A new study published in the journal
Pediatrics reports that TV viewing is down significantly in the past decade among 6th through 10th graders (aged 11 to 16). In 2001-02, teens reported watching 3.1 hours of
TV per day, slightly less on weekdays and slightly more on weekends. TV viewing has been on a steady decline during the past decade, and by 2009-10, the study finds TV viewing was down to 2.4 hours
per day, a nearly 25% drop. Nielsen's numbers agree.
But the numbers don’t tell the whole story – asking teens about TV and DVD viewing doesn’t account for all the ways in which they watch video. Is streaming a show on Netflix watching TV? What about YouTube? What about when they’re watching shows on a tablet or smartphone? And what does this all mean for marketers and advertisers who want to reach teens? Teens are indeed watching less on TV sets, but they’re still actively engaged with shows. They’re just using new ways to “watch TV” that fit their lifestyles.
It’s Not TV, It’s Netflix
The streaming service is perhaps the greatest threat to teens’ traditional TV viewing. In our ongoing conversations with teens about media, we have learned that they are massive fans of the brand, often preferring it to networks that have historically targeted their demographic. They like being able to watch shows whenever they want rather than when they air. Viewing on their own time is particularly important for this generation of teens whose lives are over-scheduled as they strive to make it into the university of their choosing (complex projects replace traditional homework and extra-curricular activities are increasingly important).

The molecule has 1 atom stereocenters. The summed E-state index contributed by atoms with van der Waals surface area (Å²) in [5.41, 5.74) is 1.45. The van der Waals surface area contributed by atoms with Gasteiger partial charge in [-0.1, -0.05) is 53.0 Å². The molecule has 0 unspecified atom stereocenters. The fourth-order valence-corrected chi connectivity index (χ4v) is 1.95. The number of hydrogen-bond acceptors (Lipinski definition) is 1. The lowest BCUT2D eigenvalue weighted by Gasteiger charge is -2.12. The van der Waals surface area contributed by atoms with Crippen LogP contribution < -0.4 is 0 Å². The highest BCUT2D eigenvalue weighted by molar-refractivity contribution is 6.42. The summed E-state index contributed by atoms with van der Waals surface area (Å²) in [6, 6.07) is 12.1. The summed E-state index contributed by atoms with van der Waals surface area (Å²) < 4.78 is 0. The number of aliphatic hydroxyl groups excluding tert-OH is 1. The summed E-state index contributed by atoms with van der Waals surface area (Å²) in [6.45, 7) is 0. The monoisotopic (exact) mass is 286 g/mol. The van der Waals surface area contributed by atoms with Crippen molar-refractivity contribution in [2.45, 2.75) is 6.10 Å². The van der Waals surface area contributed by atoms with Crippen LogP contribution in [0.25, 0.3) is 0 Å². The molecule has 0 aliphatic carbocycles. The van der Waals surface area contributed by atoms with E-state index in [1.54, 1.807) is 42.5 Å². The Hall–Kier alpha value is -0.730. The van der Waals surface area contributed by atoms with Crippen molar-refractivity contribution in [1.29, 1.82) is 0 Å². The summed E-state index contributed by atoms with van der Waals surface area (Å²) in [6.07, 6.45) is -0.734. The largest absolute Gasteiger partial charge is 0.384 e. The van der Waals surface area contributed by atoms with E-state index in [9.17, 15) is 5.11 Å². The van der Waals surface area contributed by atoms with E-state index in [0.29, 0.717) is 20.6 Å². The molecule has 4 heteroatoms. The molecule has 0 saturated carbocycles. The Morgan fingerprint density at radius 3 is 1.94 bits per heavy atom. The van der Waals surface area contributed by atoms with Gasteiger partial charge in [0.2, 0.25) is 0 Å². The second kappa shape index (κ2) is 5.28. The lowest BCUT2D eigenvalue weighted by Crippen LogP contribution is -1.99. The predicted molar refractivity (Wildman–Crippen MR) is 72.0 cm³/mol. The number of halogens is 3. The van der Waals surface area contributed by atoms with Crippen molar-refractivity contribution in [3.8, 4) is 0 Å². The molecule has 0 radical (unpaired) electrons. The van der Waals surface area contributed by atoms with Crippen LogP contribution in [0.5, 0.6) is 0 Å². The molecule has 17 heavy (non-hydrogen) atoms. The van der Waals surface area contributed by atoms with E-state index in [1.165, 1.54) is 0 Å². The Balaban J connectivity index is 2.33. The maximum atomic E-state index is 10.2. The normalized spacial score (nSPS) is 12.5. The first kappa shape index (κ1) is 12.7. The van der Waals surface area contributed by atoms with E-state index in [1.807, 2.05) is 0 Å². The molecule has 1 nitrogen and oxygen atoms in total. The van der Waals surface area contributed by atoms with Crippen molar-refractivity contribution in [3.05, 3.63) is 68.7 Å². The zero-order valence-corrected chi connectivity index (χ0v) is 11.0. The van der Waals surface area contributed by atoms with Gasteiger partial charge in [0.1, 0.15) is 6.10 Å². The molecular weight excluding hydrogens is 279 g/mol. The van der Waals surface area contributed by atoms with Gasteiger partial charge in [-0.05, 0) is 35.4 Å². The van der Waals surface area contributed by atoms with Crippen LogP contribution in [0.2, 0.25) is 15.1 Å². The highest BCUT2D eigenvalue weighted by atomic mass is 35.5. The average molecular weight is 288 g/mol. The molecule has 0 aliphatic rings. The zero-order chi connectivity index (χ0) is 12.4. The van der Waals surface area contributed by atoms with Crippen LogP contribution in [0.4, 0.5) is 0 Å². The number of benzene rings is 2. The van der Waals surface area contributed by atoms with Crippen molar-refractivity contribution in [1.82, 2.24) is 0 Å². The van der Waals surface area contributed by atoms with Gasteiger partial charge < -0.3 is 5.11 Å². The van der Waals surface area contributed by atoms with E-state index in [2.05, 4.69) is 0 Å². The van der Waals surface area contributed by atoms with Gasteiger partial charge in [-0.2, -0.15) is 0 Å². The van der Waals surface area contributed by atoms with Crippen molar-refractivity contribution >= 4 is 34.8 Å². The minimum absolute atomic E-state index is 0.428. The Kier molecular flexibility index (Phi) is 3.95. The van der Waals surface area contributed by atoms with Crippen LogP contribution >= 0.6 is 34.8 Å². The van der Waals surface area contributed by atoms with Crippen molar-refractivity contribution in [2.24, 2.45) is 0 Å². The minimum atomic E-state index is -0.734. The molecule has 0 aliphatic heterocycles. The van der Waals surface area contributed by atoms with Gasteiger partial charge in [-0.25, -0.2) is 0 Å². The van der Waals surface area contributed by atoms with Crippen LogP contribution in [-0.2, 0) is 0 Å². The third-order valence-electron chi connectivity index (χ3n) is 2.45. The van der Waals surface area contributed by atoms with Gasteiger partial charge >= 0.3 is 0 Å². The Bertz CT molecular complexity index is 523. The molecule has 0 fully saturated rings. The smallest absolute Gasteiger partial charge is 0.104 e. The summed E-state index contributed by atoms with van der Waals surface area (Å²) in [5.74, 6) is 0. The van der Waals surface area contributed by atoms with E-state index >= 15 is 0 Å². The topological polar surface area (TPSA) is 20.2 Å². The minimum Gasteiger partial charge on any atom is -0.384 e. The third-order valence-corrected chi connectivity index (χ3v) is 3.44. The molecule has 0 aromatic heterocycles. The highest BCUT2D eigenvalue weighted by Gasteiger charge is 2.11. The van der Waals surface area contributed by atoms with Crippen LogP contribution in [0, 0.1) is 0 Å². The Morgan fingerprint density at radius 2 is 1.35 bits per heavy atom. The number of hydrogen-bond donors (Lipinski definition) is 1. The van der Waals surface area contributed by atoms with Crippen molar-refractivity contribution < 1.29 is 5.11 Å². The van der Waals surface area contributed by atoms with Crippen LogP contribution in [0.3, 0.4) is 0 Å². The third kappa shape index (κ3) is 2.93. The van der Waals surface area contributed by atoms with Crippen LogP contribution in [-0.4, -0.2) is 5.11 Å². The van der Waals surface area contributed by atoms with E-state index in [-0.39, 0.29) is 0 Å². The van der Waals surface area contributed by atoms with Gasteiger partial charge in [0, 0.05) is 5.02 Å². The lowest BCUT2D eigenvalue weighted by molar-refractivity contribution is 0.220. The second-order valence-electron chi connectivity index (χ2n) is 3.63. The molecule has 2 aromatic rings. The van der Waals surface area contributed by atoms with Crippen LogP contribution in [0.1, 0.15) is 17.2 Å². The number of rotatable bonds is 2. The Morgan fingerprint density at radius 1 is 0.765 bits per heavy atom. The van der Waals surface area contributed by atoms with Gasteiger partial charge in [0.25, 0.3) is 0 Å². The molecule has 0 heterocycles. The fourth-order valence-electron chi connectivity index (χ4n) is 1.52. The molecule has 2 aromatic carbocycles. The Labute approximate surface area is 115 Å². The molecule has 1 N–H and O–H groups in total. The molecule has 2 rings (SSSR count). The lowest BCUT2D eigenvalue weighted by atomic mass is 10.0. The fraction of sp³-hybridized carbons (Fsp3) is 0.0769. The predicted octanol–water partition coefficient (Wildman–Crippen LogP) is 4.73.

Surfing YouTube Equates To Channel Surfing
It should come as no surprise to youth marketers that teens are spending vast amounts of time on YouTube, but what you might not know is that they think of surfing the site in the same way as they think of channel surfing with a good old fashioned remote control. Bouncing from one clip to another equates to looking for something good on TV. It’s irrelevant to them that the “shows” they’re watching may not be as long as traditional TV shows (they don’t have time to watch lengthy videos anyway) or that the video quality isn’t as good. All that matters is that they can find something entertaining to watch.
The Secret Lives Of Streaming Teenagers
Alternate streaming sources that provide TV and video programming offer teens a way to watch their favorite shows with a little added privacy. Screening videos on their computers, smartphones, and tablets means that their parents are less likely to know what they’re watching. Such freedom from the scrutiny of their parents gives teens an added sense of privacy, autonomy, and independence – three things every teen craves as he or she grows into adulthood. What’s more, streaming allows teens to watch wherever and whenever they want, whether that be at 2 am in bed or sitting on the steps at school between classes and football practice.
The writing is on the wall when it comes to the future of TV. We’re already seeing similar trends in our latest Young Love study with kids and tweens, who show a strong affinity toward Netflix, YouTube, and Hulu. This next wave of youth will likely continue to move the needle further in the direction of small-screen, on-demand, personalized viewing as they enter their teen years.
Don’t discount traditional TV networks as being obsolete just yet. They are also evolving to meet the needs of teen viewers’ changing habits. They’re striking distribution deals with Netflix and Amazon, making content and clips available (legally) on YouTube, and even creating their own apps and websites to allow teens all the secret streaming they want. As teens continue to spend less time in front of TV sets across America, these alternate platforms and viewing services will only become more important to TV networks as well as to marketers and advertisers.